Being out in the countryside with my dogs gives me time to think. I’ve learnt the pleasure of solitude without being lonely, and that’s a good feeling for me.

Welcome to "Man with two dogs" - the family website for dog owners and dog walkers.

This is my countryside diary which appears each Saturday in the Dundee Courier newspaper.

Food and food for thought

April 14th, 2018

BEING SOLD at Taylors Auctions, Montrose, last Saturday was an unusual item of Scottish domestic history.  It was a pine bacon settle and it was only the second one I’ve come across.  I could get no information about them from Marion Lochhead’s The Scottish Household in the 18th Century, nor from F. Marion McNeill’s The Scots Kitchen, which suggests they are pretty rare.

The example here had been shelved as the owner clearly had no use for its original purpose.  Hams of bacon were hung in a cupboard, or press, built onto the back of the bench.  The original hooks to hang the hams were still in place and the settle would have stood in the kitchen near the warmth of the old-fashioned solid fuel stove, and the meat gently cured over a period of months.  I hope the new owner appreciates his purchase and the history that comes with it.

Family weekend
We see too little of our daughter Cait and her family despite living only an hour and a half from each other, so we looked forward to spending last weekend with them.  The drive down was under overcast skies but we woke on Sunday to a bright, sunny morning.

Their cottage sits on the lower flanks of Craig Rossie, looking across the long, broad valley of Strathearn – described as “opulence of lowland beauty” – to Crieff and the Breadalbane Hills.

It was a treat to have a lie-in knowing that, if necessary, son-in-law Gibson would look after Inka and their own holy terror, Rosie, the smallest and most volatile Jack Russell I have ever encountered.  She treats Inka as if he were lower than the dust beneath her paws and he, the big sap, allows her to dominate him when he should give her a nip on her well-upholstered rear end.

Grandson James arrived in time for lunch after an evening of partying – some things don’t change.  Time for a walk with the dogs and to enjoy the long views up and down the strath.   We left after tea and it was good to be able to arrive home still in daylight.

War drums
This time last year I reported a blue tit repeatedly attacking its reflection in the kitchen windows – presumably seeing off perceived intruders from its territory during nesting time.  It’s happening again this year.  We don’t know if it’s the same bird fighting its shadow – blue tits live two or three years on average – but the poor bird is driving itself demented on a futile endeavour.

It’s at this time of year that we realise how many woodpeckers there are locally.  It’s hard to be accurate but I’ve heard six or seven drumming in the mornings when I’m out with Inka.  Most seem to have paired up but one lonely bird is still persistently drumming on a tree at the edge of the village, hoping to attract a mate.  It seems a hopeless quest unless there’s a lonely female out there waiting for Mr Right to tap into her inner self.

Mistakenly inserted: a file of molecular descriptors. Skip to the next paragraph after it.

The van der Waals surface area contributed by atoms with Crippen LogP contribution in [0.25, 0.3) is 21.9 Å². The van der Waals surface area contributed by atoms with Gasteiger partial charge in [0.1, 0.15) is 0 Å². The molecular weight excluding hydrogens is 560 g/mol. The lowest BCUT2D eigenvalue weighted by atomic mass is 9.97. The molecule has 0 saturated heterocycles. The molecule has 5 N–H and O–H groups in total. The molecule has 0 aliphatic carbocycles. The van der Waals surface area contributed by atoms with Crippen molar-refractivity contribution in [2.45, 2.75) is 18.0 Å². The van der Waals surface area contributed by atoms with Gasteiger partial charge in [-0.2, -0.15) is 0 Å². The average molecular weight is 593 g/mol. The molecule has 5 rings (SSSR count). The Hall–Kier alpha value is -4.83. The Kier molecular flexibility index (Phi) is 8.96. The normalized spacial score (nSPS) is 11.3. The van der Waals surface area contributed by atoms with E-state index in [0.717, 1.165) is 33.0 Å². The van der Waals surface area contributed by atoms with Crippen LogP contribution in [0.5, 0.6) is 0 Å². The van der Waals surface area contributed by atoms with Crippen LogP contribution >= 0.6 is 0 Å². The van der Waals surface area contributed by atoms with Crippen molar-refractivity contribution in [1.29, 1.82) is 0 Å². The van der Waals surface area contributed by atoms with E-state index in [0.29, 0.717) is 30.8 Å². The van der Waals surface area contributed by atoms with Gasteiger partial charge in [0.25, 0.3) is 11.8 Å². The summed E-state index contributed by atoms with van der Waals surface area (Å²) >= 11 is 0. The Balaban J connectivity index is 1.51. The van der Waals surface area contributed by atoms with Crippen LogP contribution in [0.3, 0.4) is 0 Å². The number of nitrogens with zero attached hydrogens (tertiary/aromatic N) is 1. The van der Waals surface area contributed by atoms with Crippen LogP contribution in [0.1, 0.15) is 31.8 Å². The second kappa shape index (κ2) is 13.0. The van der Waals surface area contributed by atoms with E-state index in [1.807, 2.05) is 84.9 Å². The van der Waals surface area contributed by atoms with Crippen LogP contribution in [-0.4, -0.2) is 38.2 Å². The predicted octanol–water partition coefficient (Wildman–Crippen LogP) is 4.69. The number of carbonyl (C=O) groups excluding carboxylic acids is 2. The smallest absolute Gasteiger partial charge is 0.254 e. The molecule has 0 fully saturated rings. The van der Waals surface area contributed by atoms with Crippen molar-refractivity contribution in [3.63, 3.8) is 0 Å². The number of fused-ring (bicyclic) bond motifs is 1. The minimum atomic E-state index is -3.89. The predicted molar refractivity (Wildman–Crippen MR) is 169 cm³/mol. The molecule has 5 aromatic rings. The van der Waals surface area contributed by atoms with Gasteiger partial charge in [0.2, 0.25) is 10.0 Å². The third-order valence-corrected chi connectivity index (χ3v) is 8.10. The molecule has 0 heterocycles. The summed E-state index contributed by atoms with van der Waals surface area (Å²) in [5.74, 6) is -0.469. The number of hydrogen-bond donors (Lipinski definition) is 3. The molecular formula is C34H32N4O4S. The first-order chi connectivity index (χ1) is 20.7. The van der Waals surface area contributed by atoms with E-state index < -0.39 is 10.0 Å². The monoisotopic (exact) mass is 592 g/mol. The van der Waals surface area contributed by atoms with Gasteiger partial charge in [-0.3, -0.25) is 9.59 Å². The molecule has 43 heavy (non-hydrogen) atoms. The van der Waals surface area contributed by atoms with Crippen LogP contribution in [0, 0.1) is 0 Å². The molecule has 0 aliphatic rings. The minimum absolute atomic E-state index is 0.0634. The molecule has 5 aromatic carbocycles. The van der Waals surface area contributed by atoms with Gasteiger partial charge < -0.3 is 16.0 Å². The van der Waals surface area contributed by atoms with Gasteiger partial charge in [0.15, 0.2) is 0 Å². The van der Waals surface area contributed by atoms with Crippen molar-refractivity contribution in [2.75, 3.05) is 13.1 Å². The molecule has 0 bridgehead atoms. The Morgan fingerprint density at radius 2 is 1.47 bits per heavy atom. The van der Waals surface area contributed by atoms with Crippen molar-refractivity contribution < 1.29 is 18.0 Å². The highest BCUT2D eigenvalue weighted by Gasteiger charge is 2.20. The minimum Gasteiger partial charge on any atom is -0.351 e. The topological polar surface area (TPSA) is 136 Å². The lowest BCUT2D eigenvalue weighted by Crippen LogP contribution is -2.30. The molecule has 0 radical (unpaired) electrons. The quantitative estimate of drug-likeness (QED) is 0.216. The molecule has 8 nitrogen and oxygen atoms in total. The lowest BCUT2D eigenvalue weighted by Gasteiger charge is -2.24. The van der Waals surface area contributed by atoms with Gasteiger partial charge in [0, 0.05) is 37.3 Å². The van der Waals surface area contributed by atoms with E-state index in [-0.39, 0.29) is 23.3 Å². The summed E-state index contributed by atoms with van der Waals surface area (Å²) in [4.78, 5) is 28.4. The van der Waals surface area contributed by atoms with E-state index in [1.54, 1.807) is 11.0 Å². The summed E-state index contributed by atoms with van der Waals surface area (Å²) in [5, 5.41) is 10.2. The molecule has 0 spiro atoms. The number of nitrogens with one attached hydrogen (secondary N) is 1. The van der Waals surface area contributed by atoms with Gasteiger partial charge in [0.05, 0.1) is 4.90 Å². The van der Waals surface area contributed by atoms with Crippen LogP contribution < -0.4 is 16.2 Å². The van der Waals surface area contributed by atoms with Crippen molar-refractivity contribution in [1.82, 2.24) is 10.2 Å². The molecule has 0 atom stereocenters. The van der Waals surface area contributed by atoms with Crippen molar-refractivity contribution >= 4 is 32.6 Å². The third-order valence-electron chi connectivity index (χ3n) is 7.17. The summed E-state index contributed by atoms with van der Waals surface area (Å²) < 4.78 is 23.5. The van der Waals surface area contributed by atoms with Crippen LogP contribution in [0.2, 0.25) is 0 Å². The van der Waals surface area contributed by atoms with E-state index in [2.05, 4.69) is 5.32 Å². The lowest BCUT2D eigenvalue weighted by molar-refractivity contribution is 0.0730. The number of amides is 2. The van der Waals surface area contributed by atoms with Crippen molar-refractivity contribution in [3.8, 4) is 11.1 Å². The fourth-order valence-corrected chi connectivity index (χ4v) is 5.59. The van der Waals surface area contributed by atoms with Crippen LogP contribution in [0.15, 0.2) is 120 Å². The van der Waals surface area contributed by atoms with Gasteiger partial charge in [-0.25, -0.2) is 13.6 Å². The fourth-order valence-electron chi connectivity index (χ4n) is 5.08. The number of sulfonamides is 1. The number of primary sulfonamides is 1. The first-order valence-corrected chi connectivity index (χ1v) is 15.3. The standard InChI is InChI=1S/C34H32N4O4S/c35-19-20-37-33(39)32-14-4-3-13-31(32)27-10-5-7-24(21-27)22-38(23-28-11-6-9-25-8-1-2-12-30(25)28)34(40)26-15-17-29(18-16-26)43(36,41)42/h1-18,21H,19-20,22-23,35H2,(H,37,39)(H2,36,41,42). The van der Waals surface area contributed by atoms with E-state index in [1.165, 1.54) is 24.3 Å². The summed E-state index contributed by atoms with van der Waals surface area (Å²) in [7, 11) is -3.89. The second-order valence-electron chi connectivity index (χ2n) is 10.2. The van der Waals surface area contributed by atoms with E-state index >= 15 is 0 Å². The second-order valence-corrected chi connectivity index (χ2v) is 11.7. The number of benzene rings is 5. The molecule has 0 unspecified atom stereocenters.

A haunting glen
It was as well I took the chance of the fine weather on Monday to drive with Inka into Glenesk, for Tuesday turned out cold and wet.  The Retreat Museum is open now for the season and I dropped into the cafe for a sustaining bowl of chunky tattie and leek soup – home-made, just as you’d expect up the glen – and a sandwich combo.

Afterwards I drove through Tarfside, parked behind St Drostan’s Lodge and set off with Inka up the Whisky Trail.  If you’re thinking of doing the walk with a dog, take a lead.  Ground nesting birds will soon be sitting on eggs, sheep are heavily pregnant and shouldn’t be disturbed by uncontrolled dogs, and soon there will be lambs too.

I sat for a while with my thoughts and my dog for company.  Red grouse were kek, kekking all round me.  The moorland birds are back in the glen after overwintering at the coast.  Oyster catchers flew purposefully overhead, heading for only they knew where, uttering their clear, piping calls.  The bubbling trill of whaups (curlews), gliding on extended wings in their display flight, announced their breeding season is beginning.  And, for me, probably the most evocative experiences of spring are the peesies’ (peewits’) tumbling, rolling, twisting courtship displays and their haunting p’weet, p’weet song.

I must have done something good in a previous life to have been granted the privilege of living in such magical surroundings.

In a hollow, hidden from view, is a pond where frogs come every year to mate.  By this time I’d have expected to see lots of amorous male frogs clasping female frogs in their mating embrace known as amplexus, which can last several days as the female produces as many as two thousand eggs which the male fertilises as she lays them.

Perhaps mating is late due to the recent hard weather or maybe their numbers have plummeted, but I saw only one small patch of frog spawn in the water.

Written on Saturday, April 14th, 2018 at 10:15 am for Weekly.